A situation called “intestate” occurs in cases where the deceased died without a valid will. In an intestate event, the Supreme Court needs to be contacted to obtain letters of administration so that someone can be appointed to administer the deceased estate in accordance with state and territory succession laws.
The distribution may not produce the result that a person would wish, as generally, the estate passes to the deceased person’s next of kin. If you do not leave a valid will, your estate could end up in the wrong hands, which can add to the grief people may be experiencing, and could also result in costly legal battles.
Superannuation and life insurance payments
Superannuation and life insurance payments sometimes form part of the deceased estate. If there are beneficiaries specified under the policies, the payments may go directly to the beneficiaries without going through the deceased estate.
In these cases, the beneficiaries may pay tax on the income directly.Where the payments go to the trustee, in some instances the trustee may have to pay tax before distributing the rest of the payments to the beneficiaries.
Jointly owned assets
Depending on the type of co-ownership, assets that are jointly owned do not automatically form part of the deceased estate. The categories of co-ownership are:
joint tenancy – where, if a joint tenant dies, their share of the asset is extinguished, and this cannot be passed on to the estate, leaving the surviving owner as the sole owner (the family home owned by husband and wife is a typical example), and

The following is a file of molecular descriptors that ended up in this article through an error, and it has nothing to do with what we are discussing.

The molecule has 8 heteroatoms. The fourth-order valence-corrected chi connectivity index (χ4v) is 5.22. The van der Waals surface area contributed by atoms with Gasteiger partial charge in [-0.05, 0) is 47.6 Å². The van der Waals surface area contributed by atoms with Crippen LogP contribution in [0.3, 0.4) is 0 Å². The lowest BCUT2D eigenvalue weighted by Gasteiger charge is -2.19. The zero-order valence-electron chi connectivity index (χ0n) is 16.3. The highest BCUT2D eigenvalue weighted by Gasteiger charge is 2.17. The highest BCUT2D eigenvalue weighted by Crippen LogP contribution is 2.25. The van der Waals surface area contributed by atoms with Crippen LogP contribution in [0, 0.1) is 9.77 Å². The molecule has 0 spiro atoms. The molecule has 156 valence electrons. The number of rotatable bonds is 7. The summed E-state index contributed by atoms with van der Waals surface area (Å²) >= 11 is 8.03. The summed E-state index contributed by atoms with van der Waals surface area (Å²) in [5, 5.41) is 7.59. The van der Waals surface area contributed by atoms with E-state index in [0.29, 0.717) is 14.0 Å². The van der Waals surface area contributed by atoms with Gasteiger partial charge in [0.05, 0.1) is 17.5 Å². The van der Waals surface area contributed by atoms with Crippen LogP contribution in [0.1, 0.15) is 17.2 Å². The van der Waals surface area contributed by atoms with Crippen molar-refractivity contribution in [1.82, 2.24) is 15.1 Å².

tenancy-in-common – where, if a tenant-in-common dies, their share of the asset passes to their deceased estate, and the executor deals with that share in the asset.
In the case of real estate, the title deed is a good indicator as to the type of co-ownership. Under common law, the joint tenancy of real estate is presumed where no evidence of contrary intention exists. For assets like shares and bank accounts, generally the type of ownership is not stipulated, whereupon documentation showing the purchase or contract of the assets will offer clues.
Not happy with result?
If you believe you have a claim on a deceased estate, or are a creditor, and believe you are owed money from the deceased estate, you are able to contest the will before probate usually (although it is possible also after probate has been granted, but is more difficult).
It’s completely natural to feel overwhelmed by the administration tasks involved in sorting out someone’s affairs. However, there are free financial and counselling services which can help you get your affairs in order and help you plan your future. The Department of Human Services provides a good starting point.